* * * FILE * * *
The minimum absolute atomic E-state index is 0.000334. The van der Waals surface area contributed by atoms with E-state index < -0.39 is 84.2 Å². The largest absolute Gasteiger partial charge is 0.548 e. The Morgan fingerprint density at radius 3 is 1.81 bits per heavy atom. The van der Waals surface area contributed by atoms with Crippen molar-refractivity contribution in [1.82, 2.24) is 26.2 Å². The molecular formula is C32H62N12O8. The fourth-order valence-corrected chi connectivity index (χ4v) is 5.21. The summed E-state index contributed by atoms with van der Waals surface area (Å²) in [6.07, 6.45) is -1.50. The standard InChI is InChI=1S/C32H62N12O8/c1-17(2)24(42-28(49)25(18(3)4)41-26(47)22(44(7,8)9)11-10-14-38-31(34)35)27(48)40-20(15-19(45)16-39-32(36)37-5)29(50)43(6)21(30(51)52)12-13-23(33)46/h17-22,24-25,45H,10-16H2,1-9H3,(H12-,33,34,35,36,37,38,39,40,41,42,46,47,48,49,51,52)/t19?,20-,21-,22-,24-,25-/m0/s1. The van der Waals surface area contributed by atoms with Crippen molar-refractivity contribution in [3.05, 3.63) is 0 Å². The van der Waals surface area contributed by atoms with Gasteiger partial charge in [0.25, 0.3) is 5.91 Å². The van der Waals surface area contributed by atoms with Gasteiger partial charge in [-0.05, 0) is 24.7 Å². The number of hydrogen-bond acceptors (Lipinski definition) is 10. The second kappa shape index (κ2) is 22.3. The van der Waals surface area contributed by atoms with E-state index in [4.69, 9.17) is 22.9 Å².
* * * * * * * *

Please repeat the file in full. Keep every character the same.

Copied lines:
The minimum absolute atomic E-state index is 0.000334. The van der Waals surface area contributed by atoms with E-state index < -0.39 is 84.2 Å². The largest absolute Gasteiger partial charge is 0.548 e. The Morgan fingerprint density at radius 3 is 1.81 bits per heavy atom. The van der Waals surface area contributed by atoms with Crippen molar-refractivity contribution in [1.82, 2.24) is 26.2 Å². The molecular formula is C32H62N12O8. The fourth-order valence-corrected chi connectivity index (χ4v) is 5.21. The summed E-state index contributed by atoms with van der Waals surface area (Å²) in [6.07, 6.45) is -1.50. The standard InChI is InChI=1S/C32H62N12O8/c1-17(2)24(42-28(49)25(18(3)4)41-26(47)22(44(7,8)9)11-10-14-38-31(34)35)27(48)40-20(15-19(45)16-39-32(36)37-5)29(50)43(6)21(30(51)52)12-13-23(33)46/h17-22,24-25,45H,10-16H2,1-9H3,(H12-,33,34,35,36,37,38,39,40,41,42,46,47,48,49,51,52)/t19?,20-,21-,22-,24-,25-/m0/s1. The van der Waals surface area contributed by atoms with Crippen molar-refractivity contribution in [3.05, 3.63) is 0 Å². The van der Waals surface area contributed by atoms with Gasteiger partial charge in [0.25, 0.3) is 5.91 Å². The van der Waals surface area contributed by atoms with Gasteiger partial charge in [-0.05, 0) is 24.7 Å². The number of hydrogen-bond acceptors (Lipinski definition) is 10. The second kappa shape index (κ2) is 22.3. The van der Waals surface area contributed by atoms with E-state index in [4.69, 9.17) is 22.9 Å².